Tuesday, August 30, 2016

Kipper Tie and a Butter Pie

PlanB's London adventure was followed by a trip to England's second city, Birmingham. Despite the distance, it was just over an hour away by train.
Collectively, the band didn't have any great expectations of the two-day visit; we were booked to play one show in a small bar outside of the city centre, on a Tuesday night. I couldn't imagine the line to get in stretching around the block.
We arrived without any drama around Monday lunchtime on the direct train from London. It was a pleasant, sunny day. We were lugging our gear from New Street station, in the general direction of our digs and, who did I spy? Jim Paterson from Adelaide's BordererS, leaning against the wall, eating his lunch. Not only was he a long way from home (as were we), but he has the same name as our fab trombone benefactor. The world gets smaller every day. We had a bit of a chat before continuing on with the baggage.
The hostel accommodation was OK; our double room was pretty good but I'm not renowned for my fussiness. I'm not sure that everyone's room was as nice as ours.

The venue, The Actress & Bishop, was actually OK; a few of us spent the Monday afternoon there, sampling the ales and checking out the ambience. Bass player Pete went off to undertake a pie-eating challenge, after visiting one of Kevin Rowland's old addresses with superfan Neil. I had a great meal in the Italian place across the road from the pub. Gnocchi and gorgonzola sauce, if you are at all interested...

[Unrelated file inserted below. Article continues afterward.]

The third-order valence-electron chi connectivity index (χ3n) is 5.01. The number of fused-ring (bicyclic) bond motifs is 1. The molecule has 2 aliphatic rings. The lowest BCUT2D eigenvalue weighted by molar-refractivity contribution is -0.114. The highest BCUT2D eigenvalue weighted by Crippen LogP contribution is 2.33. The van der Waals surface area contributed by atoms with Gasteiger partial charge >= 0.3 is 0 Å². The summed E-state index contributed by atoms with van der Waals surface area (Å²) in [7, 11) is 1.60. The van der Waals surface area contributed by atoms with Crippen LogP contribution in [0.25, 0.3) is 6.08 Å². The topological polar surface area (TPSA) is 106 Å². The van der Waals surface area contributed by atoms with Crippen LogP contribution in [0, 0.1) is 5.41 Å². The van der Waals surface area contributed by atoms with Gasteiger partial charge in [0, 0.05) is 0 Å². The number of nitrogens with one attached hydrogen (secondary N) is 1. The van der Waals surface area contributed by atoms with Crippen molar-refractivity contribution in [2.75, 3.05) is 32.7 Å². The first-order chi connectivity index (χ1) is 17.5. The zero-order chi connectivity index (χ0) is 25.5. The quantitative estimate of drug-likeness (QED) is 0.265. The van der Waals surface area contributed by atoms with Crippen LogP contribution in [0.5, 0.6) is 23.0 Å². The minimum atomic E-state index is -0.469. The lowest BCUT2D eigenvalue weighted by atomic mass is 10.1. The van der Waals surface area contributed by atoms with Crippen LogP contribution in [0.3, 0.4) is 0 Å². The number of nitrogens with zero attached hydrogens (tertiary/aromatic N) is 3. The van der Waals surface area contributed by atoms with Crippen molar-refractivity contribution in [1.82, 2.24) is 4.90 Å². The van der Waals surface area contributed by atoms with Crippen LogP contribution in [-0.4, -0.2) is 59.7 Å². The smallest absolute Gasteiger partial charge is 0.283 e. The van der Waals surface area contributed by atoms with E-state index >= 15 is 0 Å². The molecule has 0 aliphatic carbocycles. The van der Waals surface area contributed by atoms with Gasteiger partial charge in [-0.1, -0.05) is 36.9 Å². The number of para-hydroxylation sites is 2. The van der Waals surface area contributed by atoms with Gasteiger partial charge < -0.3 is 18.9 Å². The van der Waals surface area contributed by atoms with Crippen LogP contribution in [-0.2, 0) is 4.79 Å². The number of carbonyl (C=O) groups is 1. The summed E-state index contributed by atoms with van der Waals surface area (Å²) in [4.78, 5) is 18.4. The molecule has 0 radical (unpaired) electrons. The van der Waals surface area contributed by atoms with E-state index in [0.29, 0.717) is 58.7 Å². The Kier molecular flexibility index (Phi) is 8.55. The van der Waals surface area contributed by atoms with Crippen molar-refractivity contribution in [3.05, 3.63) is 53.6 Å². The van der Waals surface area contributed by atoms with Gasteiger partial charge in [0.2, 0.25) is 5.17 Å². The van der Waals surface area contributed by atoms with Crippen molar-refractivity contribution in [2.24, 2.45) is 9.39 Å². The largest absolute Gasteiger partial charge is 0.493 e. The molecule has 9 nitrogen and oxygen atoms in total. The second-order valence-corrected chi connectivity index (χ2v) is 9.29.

After doing a bit of shopping in the morning, we appeared on BBC Radio Birmingham during Sunny and Shay Grewal's show on the afternoon of the gig. The interview went pretty well. Not quite as witty as The Beatles but we had our moments.
The gig was beset by the usual issues. Only half a drum kit for Dave, no working amp for guitarist Peter... We were getting used to this kind of nonsense and, once again, it was sorted out at the eleventh hour. The show also had an odd feeling about it because our keyboard player, Adrian, had taken ill and needed to spend a couple of nights under observation, and therefore missed the concert. Performance-wise, we tried to plug the gaps but our thoughts were understandably with him.